|Publication number||US3940745 A|
|Application number||US 05/464,726|
|Publication date||Feb 24, 1976|
|Filing date||Apr 26, 1974|
|Priority date||Jun 5, 1973|
|Publication number||05464726, 464726, US 3940745 A, US 3940745A, US-A-3940745, US3940745 A, US3940745A|
|Original Assignee||Ing. C. Olivetti & C., S.P.A.|
|Export Citation||BiBTeX, EndNote, RefMan|
|Patent Citations (1), Referenced by (94), Classifications (4)|
|External Links: USPTO, USPTO Assignment, Espacenet|
1. Field of the invention
This invention refers to a data processing unit having facilities for changing the priority level of data processing circuits.
Particularly the data processing unit comprises a plurality of hardware data processing priority circuits, a memory for storing a plurality of microinstructions and, for each of said priority levels, a program counter register for addressing said microinstructions in succession and an addressing register for storing the addresses of the operands of said microinstructions.
2. Description of the Prior Art
As is known, most electronic computers are provided with a plurality of processing priority levels and each of such levels executes a predetermined number of processing operations. For instance, in a three level computer, the level three (having the less priority) is used for computing and controlling the data, while the levels one and two are used for the character interchange with the peripheral units.
Several systems are known for shifting from a priority level to another one having a less priority as a consequence of particular events occurring during the data processing. For instance, one of such events occurs when a computer is processing data by using hardware of the priority level having order 3 and it is interrupted by a peripheral unit requesting a "character interchange operation". At this moment the computer stops the processing in progress at the level 3 and manages the character interchange operation by using hardware of the level 2. As is known, such management is executed by the interrupt facility which allows the "overlapping" operation of both the character interchange at level 2 and the processing at level 3.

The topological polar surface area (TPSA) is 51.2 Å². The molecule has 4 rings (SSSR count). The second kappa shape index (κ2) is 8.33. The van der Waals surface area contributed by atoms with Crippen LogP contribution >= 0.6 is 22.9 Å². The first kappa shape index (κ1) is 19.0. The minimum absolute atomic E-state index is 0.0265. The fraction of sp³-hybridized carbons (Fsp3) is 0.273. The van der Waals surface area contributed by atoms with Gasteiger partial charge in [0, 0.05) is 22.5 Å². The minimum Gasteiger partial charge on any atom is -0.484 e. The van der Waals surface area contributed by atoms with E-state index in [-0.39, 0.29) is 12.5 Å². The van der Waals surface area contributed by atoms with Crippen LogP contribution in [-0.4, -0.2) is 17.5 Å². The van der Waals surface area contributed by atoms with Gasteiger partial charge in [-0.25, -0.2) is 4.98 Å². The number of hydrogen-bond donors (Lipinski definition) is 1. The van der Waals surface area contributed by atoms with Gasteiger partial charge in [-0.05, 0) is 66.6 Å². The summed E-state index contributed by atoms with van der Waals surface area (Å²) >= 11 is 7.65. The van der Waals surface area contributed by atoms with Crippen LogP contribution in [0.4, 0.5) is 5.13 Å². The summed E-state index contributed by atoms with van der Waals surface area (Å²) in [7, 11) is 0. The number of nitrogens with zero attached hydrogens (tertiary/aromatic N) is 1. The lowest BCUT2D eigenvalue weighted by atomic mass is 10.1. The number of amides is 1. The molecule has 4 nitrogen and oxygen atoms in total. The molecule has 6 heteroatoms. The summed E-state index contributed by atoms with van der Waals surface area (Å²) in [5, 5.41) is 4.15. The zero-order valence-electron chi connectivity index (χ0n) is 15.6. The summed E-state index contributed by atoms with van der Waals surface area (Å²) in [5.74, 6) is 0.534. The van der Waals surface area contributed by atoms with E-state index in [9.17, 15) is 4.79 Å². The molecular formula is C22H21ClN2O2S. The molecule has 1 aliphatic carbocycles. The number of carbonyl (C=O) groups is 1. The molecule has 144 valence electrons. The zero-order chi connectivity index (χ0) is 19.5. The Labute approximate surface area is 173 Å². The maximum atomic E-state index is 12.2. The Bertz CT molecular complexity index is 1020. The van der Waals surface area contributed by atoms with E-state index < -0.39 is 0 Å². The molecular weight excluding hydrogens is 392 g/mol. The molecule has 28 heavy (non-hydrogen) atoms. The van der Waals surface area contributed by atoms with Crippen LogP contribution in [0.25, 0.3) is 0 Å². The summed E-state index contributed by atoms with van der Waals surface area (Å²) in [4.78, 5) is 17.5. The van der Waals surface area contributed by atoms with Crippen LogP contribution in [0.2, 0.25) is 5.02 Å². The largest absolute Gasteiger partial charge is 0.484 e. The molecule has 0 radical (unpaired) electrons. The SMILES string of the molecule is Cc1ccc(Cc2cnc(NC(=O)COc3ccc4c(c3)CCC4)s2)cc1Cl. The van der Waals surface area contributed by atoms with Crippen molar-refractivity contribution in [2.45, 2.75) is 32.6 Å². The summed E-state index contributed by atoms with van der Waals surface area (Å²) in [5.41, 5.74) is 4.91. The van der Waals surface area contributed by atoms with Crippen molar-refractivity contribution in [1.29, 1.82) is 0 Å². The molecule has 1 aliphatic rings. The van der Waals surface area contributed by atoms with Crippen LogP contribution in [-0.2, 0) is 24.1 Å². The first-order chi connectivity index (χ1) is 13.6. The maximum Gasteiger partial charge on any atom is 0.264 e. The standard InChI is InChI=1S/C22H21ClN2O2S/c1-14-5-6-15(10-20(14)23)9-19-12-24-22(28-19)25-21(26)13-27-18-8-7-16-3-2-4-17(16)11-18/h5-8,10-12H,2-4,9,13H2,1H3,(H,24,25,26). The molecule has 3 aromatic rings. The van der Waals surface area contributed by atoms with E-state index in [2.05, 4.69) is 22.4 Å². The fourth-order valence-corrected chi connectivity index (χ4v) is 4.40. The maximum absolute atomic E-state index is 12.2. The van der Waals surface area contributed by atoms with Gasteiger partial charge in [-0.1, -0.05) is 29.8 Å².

When the character interchange has been performed, the peripheral unit communicates this event in a known manner to the computer which checks up on the received characters, for instance the computer may carry out a parity check operation by means of a redundancy polynominal in the case where the characters have been transmitted from a magnetic substrate reading unit. This checking operation is generally carried out by a specific program and executed at level 3 which is, as said above, the level wherein all checking operations take place. When the character interchange operation has finished, the data processing unit must switch from the level 2 (which is the level whereat the interchange occurred) to the service microprogram of the level three to manage the checking operation of the characters and at the same time it is required to reserve the microprogram of the level, the execution of which is already in progress.
In a known system these operations are carried out separately by means of two instructions: one instruction executes the "reservation" operation, namely it transfers the program counter contents of the level three onto a suitable memory register; the other instruction carries out the shifting operation from the level 2 onto a special memory cell whereon is stored the address of the first service program instruction to be executed at the level three.
Such a system has two disadvantages: the first being that the control switching occurs by means of the execution of two instructions, wherefore the time required for switching the control from the level 2 onto the level 3 is the sum of the execution times of the two instructions. The second disadvantage being that afterwards it is still required to transfer the contents of the memory cell addressed by the second instruction onto the program counter of the level three. Consequently the total time required for the control switching from the level two onto the level three must be further increased.
It is thus an object of the present invention to provide a unit which eliminates the aforementioned disadvantages by reducing the time required for shifting from a priority level, for instance the level 2, onto a specific service program of another level having a lower priority, for instance the level 3.
A preferred embodiment of the invention is now described with reference to the accompanying drawings wherein:
FIG. 1 is a block diagram of a CPU;
FIG. 2 is a block diagram of the facilities of the CPU in accordance with the invention; and
FIG. 3 shows the format of a specific microinstruction executed by the system of FIG. 2.
The system according to the invention is applied to a CPU 1 (FIG. 1) which is connected with a memory 2 and a group of peripheral units, generically identified by 3, by any known data linking means. The memory 2 is of the known type and is preferably embodied by MOS-LSI circuits (integrated metal oxide semi-conductors). The memory 2 preferably has a capacity of 256 × 256 cells, each of the cells storing an 8-bit byte and is split into 256 sections called pages. Therefore, the addressing of a cell of the memory requires 16 bits, of which eight bits are used for identifying the page and eight bits for identifying the cell within the page.